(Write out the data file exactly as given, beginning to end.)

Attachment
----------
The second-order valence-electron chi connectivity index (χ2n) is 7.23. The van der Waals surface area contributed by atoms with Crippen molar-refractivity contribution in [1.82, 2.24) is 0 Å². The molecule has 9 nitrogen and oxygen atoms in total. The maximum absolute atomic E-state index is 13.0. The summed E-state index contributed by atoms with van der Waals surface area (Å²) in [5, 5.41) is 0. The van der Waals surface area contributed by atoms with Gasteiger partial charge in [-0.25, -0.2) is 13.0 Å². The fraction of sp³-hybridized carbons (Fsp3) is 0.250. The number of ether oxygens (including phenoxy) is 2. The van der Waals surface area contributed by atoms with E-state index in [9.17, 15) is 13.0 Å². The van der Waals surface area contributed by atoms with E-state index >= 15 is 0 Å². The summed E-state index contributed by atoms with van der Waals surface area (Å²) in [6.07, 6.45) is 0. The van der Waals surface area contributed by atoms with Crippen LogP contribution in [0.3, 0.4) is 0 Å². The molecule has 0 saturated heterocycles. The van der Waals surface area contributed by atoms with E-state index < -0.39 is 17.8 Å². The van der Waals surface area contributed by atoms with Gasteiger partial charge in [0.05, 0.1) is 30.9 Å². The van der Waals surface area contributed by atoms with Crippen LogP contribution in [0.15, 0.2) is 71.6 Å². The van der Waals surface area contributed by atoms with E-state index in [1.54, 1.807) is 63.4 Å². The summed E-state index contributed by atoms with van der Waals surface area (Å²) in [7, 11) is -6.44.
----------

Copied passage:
The second-order valence-electron chi connectivity index (χ2n) is 7.23. The van der Waals surface area contributed by atoms with Crippen molar-refractivity contribution in [1.82, 2.24) is 0 Å². The molecule has 9 nitrogen and oxygen atoms in total. The maximum absolute atomic E-state index is 13.0. The summed E-state index contributed by atoms with van der Waals surface area (Å²) in [5, 5.41) is 0. The van der Waals surface area contributed by atoms with Gasteiger partial charge in [-0.25, -0.2) is 13.0 Å². The fraction of sp³-hybridized carbons (Fsp3) is 0.250. The number of ether oxygens (including phenoxy) is 2. The van der Waals surface area contributed by atoms with E-state index in [9.17, 15) is 13.0 Å². The van der Waals surface area contributed by atoms with E-state index >= 15 is 0 Å². The summed E-state index contributed by atoms with van der Waals surface area (Å²) in [6.07, 6.45) is 0. The van der Waals surface area contributed by atoms with Crippen LogP contribution in [0.3, 0.4) is 0 Å². The molecule has 0 saturated heterocycles. The van der Waals surface area contributed by atoms with E-state index < -0.39 is 17.8 Å². The van der Waals surface area contributed by atoms with Gasteiger partial charge in [0.05, 0.1) is 30.9 Å². The van der Waals surface area contributed by atoms with Crippen LogP contribution in [0.15, 0.2) is 71.6 Å². The van der Waals surface area contributed by atoms with E-state index in [1.54, 1.807) is 63.4 Å². The summed E-state index contributed by atoms with van der Waals surface area (Å²) in [7, 11) is -6.44.